DTC is Teaming up with Traditional Retail in New Ways
Once considered fierce competitors, traditional retailers and direct-to-consumer (DTC) brands are joining forces in a bid to expand their respective businesses, said executives at The Lead Innovation Summit in New York last week.
And while DTC brands once viewed themselves as online-only businesses, most are now opening their own brick-and-mortar locations or signing wholesale agreements as they seek to offset a digital business beset with rising costs, including those connected to subscriber acquisitions.
Apparel supplier Untuckit, for example, has opened more than 80 stores since 2015 and plans to launch its first wholesale collection at Macy’s later this year, according to CEO Aaron Sanandres. Performance apparel supplier Rhone now generates 20-25% of its annual revenue from 18 standalone stores as well as distribution agreements with Dillard’s and Nordstrom. And cereal company Magic Spoon, which has raised $120 million in funding, broke from its DTC model when it landed agreements with Walmart and Target.
“When we started there was an underlying view that wholesale and [traditional] retail was bad,” Rhone CEO Nate Checketts said. “But you have a lot of costs with digital-only, [including shipping and returns]. And wholesale has been a big help in driving volume, which allowed us to get better terms from our factory partners. But there is the risk of concentrating too much with one retailer, because they can reduce their orders.”
As many DTC brands turn to traditional retail to offset costs and expand, brick-and-mortar retailers are also adjusting their strategies.
Pacific Sunwear (PacSun), which has 325 stores, operates in-store shops under its own banner and PS Kids at around 100 Nordstrom stores and also has five standalone PS Kids locations. In partnership with developer The Gang, PacSun also launched a new virtual experience PacSun Los Angeles Tycoon on Roblox, which allowed users to view 20 digital items inspired by the retailer’s spring collection. The Roblox site so far has 10 million registered users who spend an average of 28 minutes on the site, a stark departure from the retailer’ last effort two years ago that attracted just 10,000 users, CEO Brieane Olson said. PacSun also is working with Douyin in China on a live streaming service.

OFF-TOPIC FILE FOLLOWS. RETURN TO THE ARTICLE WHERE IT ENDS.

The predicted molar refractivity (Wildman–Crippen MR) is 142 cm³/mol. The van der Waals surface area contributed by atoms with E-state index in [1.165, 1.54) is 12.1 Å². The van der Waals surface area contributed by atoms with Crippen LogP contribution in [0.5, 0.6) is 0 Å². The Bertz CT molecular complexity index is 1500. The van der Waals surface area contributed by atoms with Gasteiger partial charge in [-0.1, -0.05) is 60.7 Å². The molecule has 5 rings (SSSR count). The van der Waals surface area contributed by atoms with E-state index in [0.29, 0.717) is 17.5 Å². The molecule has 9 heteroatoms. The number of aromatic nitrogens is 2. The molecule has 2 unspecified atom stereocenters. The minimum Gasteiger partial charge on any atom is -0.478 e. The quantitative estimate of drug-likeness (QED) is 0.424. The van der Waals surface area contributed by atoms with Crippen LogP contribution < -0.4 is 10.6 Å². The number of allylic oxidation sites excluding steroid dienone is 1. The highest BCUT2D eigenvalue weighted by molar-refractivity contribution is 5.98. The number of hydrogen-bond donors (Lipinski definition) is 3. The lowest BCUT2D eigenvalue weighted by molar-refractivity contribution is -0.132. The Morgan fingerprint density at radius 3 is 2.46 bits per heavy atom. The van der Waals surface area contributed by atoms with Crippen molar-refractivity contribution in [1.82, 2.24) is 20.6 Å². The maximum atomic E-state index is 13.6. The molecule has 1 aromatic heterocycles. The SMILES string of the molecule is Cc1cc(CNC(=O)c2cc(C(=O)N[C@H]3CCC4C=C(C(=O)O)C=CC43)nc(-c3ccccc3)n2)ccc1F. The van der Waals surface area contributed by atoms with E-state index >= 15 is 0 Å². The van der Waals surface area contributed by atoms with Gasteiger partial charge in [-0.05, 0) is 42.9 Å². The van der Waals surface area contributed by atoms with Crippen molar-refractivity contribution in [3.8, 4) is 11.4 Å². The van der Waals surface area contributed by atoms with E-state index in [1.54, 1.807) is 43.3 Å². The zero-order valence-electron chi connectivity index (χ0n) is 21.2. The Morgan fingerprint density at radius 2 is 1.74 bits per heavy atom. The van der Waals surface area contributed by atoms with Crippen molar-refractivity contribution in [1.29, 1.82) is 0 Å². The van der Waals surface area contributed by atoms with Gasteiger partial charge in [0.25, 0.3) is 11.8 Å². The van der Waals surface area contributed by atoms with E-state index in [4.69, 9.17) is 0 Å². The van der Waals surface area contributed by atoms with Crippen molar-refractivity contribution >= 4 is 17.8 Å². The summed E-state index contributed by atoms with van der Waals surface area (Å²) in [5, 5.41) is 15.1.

“We recognize there are a lot of styles that don’t fit into the community we wish to represent,” said Olson, whose chain targets four- to 14-year-olds and 18- to 24-year-olds. “We approach brand partnerships from a long-term standpoint that includes building relations so that our values align.”
Retailer H&M, in breaking with its internally sourced fast-fashion apparel strategy, has added upwards of 70 premium brands to its assortment and is expanding its plans for carrying licensed apparel. The retailer recently introduced a 23-piece streetwear collaboration celebrating Disney’s 100th anniversary ($5.99-$135) with Swedish artist Trevor Andrew’s GucciGhost brand that also included limited-edition skateboards. The retailer displayed Andrew’s artwork at its Brooklyn, NY store, which is a test format in which fashion collections are rotated every four to 12 weeks. The 7,000-square-foot store is leased through January.
“We are going to expand our licensed apparel offering and it’s really all about what the consumer wants,” said Linda Li Steiner, Head of Customer Activation and Marketing at H&M, which operates more than 500 U.S. stores. “We are going to continue evolving this store format and assessing what the consumers are looking for.”